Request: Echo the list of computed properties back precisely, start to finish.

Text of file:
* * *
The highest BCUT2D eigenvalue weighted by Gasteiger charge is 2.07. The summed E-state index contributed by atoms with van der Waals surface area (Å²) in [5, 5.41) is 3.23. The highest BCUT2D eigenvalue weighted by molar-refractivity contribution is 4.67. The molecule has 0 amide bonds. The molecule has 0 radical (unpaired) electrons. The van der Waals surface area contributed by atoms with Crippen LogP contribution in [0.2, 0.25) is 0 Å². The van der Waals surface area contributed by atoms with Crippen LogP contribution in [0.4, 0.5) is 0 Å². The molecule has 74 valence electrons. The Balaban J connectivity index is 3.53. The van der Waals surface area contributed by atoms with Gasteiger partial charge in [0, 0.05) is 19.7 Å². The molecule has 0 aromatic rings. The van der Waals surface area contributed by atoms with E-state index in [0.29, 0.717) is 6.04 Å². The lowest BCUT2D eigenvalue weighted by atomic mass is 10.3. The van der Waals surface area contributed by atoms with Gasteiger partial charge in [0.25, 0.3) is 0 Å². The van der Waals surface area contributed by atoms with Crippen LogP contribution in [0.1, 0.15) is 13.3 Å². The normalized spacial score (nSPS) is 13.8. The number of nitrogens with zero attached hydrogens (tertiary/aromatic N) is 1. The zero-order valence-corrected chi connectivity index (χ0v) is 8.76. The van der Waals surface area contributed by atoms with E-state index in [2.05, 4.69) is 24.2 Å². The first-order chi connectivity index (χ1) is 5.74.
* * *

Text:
The highest BCUT2D eigenvalue weighted by Gasteiger charge is 2.07. The summed E-state index contributed by atoms with van der Waals surface area (Å²) in [5, 5.41) is 3.23. The highest BCUT2D eigenvalue weighted by molar-refractivity contribution is 4.67. The molecule has 0 amide bonds. The molecule has 0 radical (unpaired) electrons. The van der Waals surface area contributed by atoms with Crippen LogP contribution in [0.2, 0.25) is 0 Å². The van der Waals surface area contributed by atoms with Crippen LogP contribution in [0.4, 0.5) is 0 Å². The molecule has 74 valence electrons. The Balaban J connectivity index is 3.53. The van der Waals surface area contributed by atoms with Gasteiger partial charge in [0, 0.05) is 19.7 Å². The molecule has 0 aromatic rings. The van der Waals surface area contributed by atoms with E-state index in [0.29, 0.717) is 6.04 Å². The lowest BCUT2D eigenvalue weighted by atomic mass is 10.3. The van der Waals surface area contributed by atoms with Gasteiger partial charge in [0.25, 0.3) is 0 Å². The van der Waals surface area contributed by atoms with Crippen LogP contribution in [0.1, 0.15) is 13.3 Å². The normalized spacial score (nSPS) is 13.8. The number of nitrogens with zero attached hydrogens (tertiary/aromatic N) is 1. The zero-order valence-corrected chi connectivity index (χ0v) is 8.76. The van der Waals surface area contributed by atoms with E-state index in [2.05, 4.69) is 24.2 Å². The first-order chi connectivity index (χ1) is 5.74.